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Awards Winning Shorts AWS

I've been so blessed to have the opportunity to work with filmmakers form all over in the medium of short film. Short films are a wonderful way to deeply and meaningfully engage in a slice of life. Here's a sample of the wide variety of pieces I've worked on in the past.  


Homebound is one of those slice of life films that gives me insight into other human beings. That's one thing I love about my job-whether it's documentary or this particular short film focusing on agoraphobia-I love the way that filmmaking and films take me into another life. Also this film score was created while we were deeply entrenched in COVID, so I truly got my all remote workflow together in a post 2020 way. Similar to other films created at the same time, I didn’t meet the filmmakers until our first film festival.

My process can be more texture and sound based. The film starts with such bold, powerful images, and I connected this visual to my sounds. Sometimes just sitting on a single note is super chaotic, and I remember we talked a lot about what the door means. At times, I’m literally scoring the door, using the Roli to actualize micromovements.


Last Ride

Nyle and I have worked together since 2010 or so, beginning with a short film called Mary's Journal. We both love Taxi Driver, so there's references to Taxi Driver and that style of jazz in a horror or suspense film. I think certain kinds of music can have a driving vibe. What does that mean in a late night setting? And having spent late nights in L.A., late nights in New York, I captured that late night, wheels spinning mood throughout the score.

I ended up not using any live jazz musicians in Last Ride. I have my jazz sounds pretty well dialed in from doing the mockups with sample libraries in Max Roach, so I was able to get the jazz to feel natural with a lot of tweaking it with roli and including all those different articulations. To hear a fake saxophone or fake trumpet is truly an awful thing, so I wanted to make sure that that didn't happen. And orchestration wise, I think bass clarinet can just sound like death sometimes. It’s just so throaty and ominous. 



EnSuite does some bold things, namely the camera being in one spot for the whole film, but also not having a click track and letting the score really breathe. It feels almost uncomfortably intimate, and yet human. The hope of what happens next exemplified by a solo guitar. It was a lot of live takes-the specificity of a particular performance was more important than the actual composition.

One of the things about choosing guitar is that it's very intimate. You hug the instrument. Every little nuance of touch can come through, including what it takes to sustain the sound. The second you change something with your left hand, the note is going to stop immediately. Both hands affect the sound, including the left hand after the note has been plucked. But every note, and every person, dies. It also has to do with some of the rock music that happens later. So it did feel like what was appropriate for this couple in terms of their sonic world, what kinds of music would they normally like?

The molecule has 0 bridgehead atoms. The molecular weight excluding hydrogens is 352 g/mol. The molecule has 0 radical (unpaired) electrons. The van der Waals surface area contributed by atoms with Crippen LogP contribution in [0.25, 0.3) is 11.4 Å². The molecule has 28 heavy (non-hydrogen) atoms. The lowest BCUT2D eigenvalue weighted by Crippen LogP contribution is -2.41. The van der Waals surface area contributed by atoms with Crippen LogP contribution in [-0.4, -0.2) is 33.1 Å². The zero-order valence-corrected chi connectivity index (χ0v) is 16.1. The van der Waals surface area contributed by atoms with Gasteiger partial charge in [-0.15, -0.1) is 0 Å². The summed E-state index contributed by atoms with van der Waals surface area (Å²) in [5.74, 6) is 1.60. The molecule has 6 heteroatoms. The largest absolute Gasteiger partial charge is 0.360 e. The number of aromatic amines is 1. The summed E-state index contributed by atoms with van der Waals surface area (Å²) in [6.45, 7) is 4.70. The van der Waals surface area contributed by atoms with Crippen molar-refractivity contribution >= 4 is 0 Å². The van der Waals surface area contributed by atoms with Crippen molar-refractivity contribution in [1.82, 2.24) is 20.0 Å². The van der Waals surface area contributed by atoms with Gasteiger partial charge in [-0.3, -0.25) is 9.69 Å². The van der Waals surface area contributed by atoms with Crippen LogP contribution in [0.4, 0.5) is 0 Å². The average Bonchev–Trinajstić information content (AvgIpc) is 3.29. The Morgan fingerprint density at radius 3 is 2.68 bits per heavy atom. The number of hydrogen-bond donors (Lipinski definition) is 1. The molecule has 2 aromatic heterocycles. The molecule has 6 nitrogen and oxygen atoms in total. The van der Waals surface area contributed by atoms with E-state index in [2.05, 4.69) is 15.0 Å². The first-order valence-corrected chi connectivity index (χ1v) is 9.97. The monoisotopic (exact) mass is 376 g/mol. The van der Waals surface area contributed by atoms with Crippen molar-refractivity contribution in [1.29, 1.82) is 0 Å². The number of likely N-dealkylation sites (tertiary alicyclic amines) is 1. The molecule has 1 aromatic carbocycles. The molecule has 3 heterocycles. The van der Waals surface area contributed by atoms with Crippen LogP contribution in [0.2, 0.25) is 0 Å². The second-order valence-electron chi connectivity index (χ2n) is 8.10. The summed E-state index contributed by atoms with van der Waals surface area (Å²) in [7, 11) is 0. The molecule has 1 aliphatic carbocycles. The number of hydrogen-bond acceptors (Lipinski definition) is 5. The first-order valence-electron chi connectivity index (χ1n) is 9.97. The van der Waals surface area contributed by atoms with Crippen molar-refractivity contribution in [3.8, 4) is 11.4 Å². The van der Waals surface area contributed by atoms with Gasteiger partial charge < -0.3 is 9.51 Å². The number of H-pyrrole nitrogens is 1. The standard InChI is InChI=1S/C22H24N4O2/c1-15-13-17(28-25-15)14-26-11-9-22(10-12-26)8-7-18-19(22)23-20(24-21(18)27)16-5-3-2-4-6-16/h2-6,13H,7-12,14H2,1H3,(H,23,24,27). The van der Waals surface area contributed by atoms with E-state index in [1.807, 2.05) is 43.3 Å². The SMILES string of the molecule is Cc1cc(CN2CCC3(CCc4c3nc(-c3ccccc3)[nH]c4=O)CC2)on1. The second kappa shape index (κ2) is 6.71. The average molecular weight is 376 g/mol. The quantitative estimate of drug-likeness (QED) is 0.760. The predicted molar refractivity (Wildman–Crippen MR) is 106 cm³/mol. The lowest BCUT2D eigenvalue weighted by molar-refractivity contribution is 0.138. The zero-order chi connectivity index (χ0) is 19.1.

Think Ink

This film is really quirky and funny and I liked the triptych format of the film, which required me to weave each of the musical stories of each character together in a way that is cohesive, but still unique to each individual. 

I wanted to make sure the sounds I was designing meshed well with the style and figurative rulebook I created for this world. For instance, I established that each patient will only make musical sounds and the doctor can get some leeway with his Charlie Brown-esque mumbling. 

Working on this film also made me appreciate the work that foley artists do. In another timeline, I totally would’ve been a full time foley artist. It’s a lot of fun and creatively challenges you in a way that not a lot of other careers can.

See the trailer here:


Sundance Fellow Christopher North (he/him, b 1969) is an award winning composer (Film, Theater and Dance), singer/songwriter (eclectic albums, songs for children’s TV and placements in Films), multi-instrumentalist (Carnegie Hall, Newport Folk Festival, CBGBs, Grammy award-winning recordings) and conductor (Hollywood Chamber Orchestra debut, Carnegie Hall, Symphony Space). A Texan in NYC since 1997, he’s thriving in Brooklyn with 20 genre crossing albums, scores to over 60 films (inc. award-winning and Grammy Nominated) and a growing opus of arts songs, chamber music and symphonic works. An enthusiastic educator and Assistant Professor in the Berklee College of Music Songwriting Department, he has also taught at the 92nd St Y since 1997. As a freelance sideman, he has played bass for Quincy Jones, with The Chicks (formerly the Dixie Chicks) and Rosanne Cash, in orchestras and on Broadway. He’s been heard as a singer (in choirs with NY Phil, on Grammy Award Winning Recordings), whistler (for Disney) and multi-instrumentalist on countless scores, albums, video games and commercials. A 2015 Sundance Institute Lab Fellow, collaborating brings out his best, for which VARIETY says he's a "notable asset” to work “well served by a fine soundtrack.” His favorite creation is his teenager Koi and his hobbies include painting, photography, and walking in cemeteries.

 Christopher North with Wally Chung in Park City.